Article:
Two weeks after Sheriff’s deputies shot James Monroe Rudolph, the Green Scarf Bandit, he was on the mend in the prison ward of General Hospital. Doctors said Rudolph was weak. Evidently, he was strong enough to confess to scores of robberies, burglaries, assaults, and kidnappings. Deputy District Attorney Howard Hurd and a couple of Sheriff’s deputies, including one of my favorites from the era, Detective Sergeant Ned Lovretovich, were on hand to witness the statements made by Monroe.
Deputies placed Rudolph in custody following a call from eight-year-old Jimmy Jones. While Rudolph kidnapped his parents at gunpoint, Jimmy feigned sleep. As soon as it was safe, he called the sheriff’s department. Jimmy’s call resulted in the capture of the Green Scarf Bandit. For his courage, Sheriff Eugene Biscailuz had awarded the boy a miniature Sheriff’s badge.
The authorities were keen to get Rudolph in front of a judge, but his physical condition delayed the proceedings. Another complication was there was so much stolen loot in the Rudolph home in Placerville that it would take time for it to be sorted out, put on trucks, and placed into evidence. Cops estimated the worth of the stolen goods to be about $60,000 [$537,851.00 in current U.S. dollars].
On January 30th, James Monroe Rudolph, clad in his prison ward jammies, sufficiently healed from his multiple gunshot wounds, appeared for arraignment before Municipal Judge F. Ray Rennett.
In the complaint, sworn to by Deputy Sheriff Dave Terry, and issued by the Deputy D.A., Rudolph found himself charged with five counts of robbery, four of attempted robbery, nine of kidnapping and two of false imprisonment. Four of the robberies involved food markets from which Rudolph had stolen thousands of dollars in cash.
One robbery was especially audacious. Just a few days prior to the kidnapping of B.G. Jones and his wife, the Green Scarf Bandit used the same M.O. to rob a La Crescenta supermarket manager and his wife twice in one day!
Alfred W. Boegler and his wife Irene awakened by a soft noise at about midnight, saw a man in a green scarf mask climb through their bedroom window. Holding a pistol to the couple, the bandit politely turned his head as Irene changed from her nightgown into street clothes so she could accompany her husband and the crook to the Shopping Bag Market at 3100 Foothill Blvd in La Crescenta.
Alfred related to investigators a conversation he had with the masked intruder. “When we asked him what was to be done about our two sleeping children, he said that it was too cold to take children outdoors–and that they might get injured if there was a night watchman who started any shooting. He said if we co-operated on driving him to the store and opening the safe, we would be safely back home within 30 minutes.”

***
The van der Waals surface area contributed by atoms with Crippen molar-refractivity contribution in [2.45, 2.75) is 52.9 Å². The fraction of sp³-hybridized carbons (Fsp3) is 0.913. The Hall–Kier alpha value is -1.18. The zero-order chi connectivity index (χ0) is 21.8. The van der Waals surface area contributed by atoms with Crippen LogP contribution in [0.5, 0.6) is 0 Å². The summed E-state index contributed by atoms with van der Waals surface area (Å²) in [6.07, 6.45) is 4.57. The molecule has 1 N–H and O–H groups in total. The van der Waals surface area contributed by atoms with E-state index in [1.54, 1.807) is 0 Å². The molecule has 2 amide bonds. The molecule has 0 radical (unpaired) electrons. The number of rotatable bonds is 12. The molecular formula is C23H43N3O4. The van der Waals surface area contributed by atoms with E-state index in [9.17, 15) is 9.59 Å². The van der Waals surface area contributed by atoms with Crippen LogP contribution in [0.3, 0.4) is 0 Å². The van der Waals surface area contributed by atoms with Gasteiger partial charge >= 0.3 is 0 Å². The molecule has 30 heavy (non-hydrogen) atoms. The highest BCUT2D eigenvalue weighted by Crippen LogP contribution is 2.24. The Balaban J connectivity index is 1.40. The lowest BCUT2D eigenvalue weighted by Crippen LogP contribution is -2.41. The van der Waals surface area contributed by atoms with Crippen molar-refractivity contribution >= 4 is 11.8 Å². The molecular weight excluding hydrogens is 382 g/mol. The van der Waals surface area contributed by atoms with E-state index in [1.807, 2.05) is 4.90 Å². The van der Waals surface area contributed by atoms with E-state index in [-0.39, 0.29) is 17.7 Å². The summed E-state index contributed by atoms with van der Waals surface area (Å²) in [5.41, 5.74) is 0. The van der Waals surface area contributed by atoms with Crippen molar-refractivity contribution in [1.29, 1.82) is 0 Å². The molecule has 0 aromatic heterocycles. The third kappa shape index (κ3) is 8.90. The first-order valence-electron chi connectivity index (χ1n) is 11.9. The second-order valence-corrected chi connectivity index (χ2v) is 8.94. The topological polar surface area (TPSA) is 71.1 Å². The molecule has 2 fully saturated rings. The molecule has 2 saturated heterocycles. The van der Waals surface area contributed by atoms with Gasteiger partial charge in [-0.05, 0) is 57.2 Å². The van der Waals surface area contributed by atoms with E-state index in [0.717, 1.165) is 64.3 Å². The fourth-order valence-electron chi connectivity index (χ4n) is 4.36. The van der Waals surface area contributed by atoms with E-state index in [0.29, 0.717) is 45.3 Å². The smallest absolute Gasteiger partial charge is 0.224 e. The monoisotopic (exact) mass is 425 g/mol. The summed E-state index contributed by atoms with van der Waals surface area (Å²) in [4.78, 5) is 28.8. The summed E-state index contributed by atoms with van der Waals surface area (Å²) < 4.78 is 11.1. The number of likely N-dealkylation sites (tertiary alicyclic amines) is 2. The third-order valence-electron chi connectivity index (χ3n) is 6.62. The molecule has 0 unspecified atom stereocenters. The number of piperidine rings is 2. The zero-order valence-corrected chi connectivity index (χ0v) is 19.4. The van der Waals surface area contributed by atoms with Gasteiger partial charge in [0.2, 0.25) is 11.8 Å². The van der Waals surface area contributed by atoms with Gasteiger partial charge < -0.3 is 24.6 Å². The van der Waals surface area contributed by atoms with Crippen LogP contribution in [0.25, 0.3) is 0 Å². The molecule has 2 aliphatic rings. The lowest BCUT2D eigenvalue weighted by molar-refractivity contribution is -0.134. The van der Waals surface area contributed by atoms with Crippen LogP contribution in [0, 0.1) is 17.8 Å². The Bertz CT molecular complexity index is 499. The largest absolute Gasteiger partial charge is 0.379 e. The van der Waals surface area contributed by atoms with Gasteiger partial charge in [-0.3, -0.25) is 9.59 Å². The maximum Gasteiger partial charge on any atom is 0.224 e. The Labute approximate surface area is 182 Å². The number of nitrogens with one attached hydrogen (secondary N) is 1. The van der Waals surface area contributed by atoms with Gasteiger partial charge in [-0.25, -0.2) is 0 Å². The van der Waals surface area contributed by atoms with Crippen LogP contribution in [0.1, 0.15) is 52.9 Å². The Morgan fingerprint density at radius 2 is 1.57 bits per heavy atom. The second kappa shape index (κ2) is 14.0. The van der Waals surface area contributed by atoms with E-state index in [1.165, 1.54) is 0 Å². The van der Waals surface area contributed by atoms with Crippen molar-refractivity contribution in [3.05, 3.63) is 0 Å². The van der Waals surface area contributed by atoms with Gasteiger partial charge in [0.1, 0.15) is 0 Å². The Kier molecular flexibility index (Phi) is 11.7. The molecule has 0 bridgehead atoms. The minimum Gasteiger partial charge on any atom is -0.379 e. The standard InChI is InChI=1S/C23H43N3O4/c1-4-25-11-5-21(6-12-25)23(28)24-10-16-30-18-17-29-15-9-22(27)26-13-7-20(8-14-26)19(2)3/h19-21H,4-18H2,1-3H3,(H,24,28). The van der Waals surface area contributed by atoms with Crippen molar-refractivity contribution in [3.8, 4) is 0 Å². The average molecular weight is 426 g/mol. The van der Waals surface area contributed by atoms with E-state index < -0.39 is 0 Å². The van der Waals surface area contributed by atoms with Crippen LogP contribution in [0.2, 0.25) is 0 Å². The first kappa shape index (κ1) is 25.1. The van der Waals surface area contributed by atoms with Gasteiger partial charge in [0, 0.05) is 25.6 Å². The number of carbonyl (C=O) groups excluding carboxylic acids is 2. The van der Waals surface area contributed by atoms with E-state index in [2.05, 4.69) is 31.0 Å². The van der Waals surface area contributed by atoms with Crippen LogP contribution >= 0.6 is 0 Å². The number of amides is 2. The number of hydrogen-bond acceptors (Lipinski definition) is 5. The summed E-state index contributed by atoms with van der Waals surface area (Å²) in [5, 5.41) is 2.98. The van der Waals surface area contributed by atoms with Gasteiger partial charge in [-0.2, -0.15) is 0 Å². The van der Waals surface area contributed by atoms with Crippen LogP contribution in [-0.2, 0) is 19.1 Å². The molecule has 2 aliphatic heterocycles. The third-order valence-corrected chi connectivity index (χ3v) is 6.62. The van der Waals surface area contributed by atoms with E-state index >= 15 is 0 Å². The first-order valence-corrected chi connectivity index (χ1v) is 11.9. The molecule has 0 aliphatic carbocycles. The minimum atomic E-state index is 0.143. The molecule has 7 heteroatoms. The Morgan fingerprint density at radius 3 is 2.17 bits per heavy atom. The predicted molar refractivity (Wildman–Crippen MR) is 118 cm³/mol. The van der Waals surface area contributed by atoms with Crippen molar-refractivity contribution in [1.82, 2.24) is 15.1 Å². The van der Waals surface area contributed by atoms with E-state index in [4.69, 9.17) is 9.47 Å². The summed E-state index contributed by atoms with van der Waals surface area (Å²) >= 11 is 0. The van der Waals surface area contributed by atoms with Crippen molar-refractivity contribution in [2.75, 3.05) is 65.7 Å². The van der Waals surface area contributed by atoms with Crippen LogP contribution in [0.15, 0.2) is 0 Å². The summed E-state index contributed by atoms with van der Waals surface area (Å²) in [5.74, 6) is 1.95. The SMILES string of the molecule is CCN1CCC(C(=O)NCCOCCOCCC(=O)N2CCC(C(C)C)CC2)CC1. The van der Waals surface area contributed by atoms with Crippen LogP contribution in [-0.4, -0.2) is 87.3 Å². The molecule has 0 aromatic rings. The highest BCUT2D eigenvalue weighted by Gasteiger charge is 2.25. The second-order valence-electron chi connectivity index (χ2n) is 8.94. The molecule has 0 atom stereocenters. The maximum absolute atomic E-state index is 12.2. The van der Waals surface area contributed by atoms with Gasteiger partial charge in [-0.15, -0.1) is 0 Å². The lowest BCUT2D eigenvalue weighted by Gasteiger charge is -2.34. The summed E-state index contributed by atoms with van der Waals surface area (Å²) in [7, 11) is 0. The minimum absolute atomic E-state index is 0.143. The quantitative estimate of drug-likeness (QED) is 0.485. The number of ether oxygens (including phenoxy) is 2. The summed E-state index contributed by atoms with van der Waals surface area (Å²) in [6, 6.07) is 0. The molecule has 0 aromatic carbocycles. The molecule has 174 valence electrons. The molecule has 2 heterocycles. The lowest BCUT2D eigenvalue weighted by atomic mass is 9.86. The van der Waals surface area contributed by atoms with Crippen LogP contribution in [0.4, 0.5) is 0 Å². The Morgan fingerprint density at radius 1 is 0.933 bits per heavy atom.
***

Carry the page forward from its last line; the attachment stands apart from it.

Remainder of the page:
He may have been a gun wielding thug, but he wasn’t indifferent to the comfort and safety of young children. As the couple’s two daughters, Barbara (4) and Karen (18 months) slept, Boegler drove his wife and the robber to the market. Once they arrived at the store, the gunman used Irene as a hostage while Alfred went into the store with a passkey and turned off the burglar alarm. All the while, the gunman apologized, saying that his boss was “pretty tough” and he’d face dire consequences if the job didn’t go off perfectly.
After looting two safes at the market, the bandit let the Boeglers out of their car at the corner of Altura Street and Pennsylvania Avenue. They phoned the Montrose Sheriff’s station (the same station young Jimmy Jones called a few days later) and walked the short distance to their home. They collected their two kids and went to the home of Boegler’s brother, William.
When the Boeglers returned to their own home, a mere six hours after being taken from their warm bed, they were met by the green scarfed gunman who was waiting patiently for them in the kitchen.
“You double-crossed me. My boss doesn’t like that. We missed one safe.”
The man then kidnapped the Boeglers for a second time, emptied a third safe, and fled.
Rudolph may have thought of himself only as a bandit, but two of the kidnapping charges involved bodily harm, which in California, because of the Little Lindbergh Law, could send him to the gas chamber.
Following the kidnapping and murder of Charles Lindbergh, Jr. on March 1, 1932, Congress adopted the Federal Kidnapping Act (aka Lindbergh Law), a law which allowed the feds to step in once kidnappers had crossed state lines with their victim. There were several states, California among them, that implemented their own versions of the law which applied in cases of kidnapping when victims were not transported across state lines; hence Little Lindbergh. California’s Little Lindbergh statute made kidnapping with bodily harm a crime eligible for the death penalty.
In 1951, when the Green Scarf Bandit was busted, the Red-Light Bandit (Caryl Chessman) was already on California’s death row for kidnapping—convicted under the Little Lindbergh law. Knowing that another bandit was sitting on death row may have provided the motivation for Rudolph to plead guilty to three felony charges: armed robbery, kidnapping for purpose of robbery, and false imprisonment. With his plea, Rudolph evaded the death penalty. For his misdeeds, they sentenced him to a term of five years to life.
The Green Scarf Bandit had no intention of serving his full sentence. About seven months after arriving at Folsom Prison, Rudolph, and his cell mate, Claude Newton, tried to break out.
They used an age-old method to fool the guards. They stuffed their overalls with paper and placed decoys in their bunks. Newton even braided a rope out of bed sheets and put a hook on the end so they could scale the wall. As they waited for the right moment to flee, the guards found them.
Warden Robert A. Heinze had the last word on the attempted escape.
“Everything was set to go on the escape, but it didn’t work.”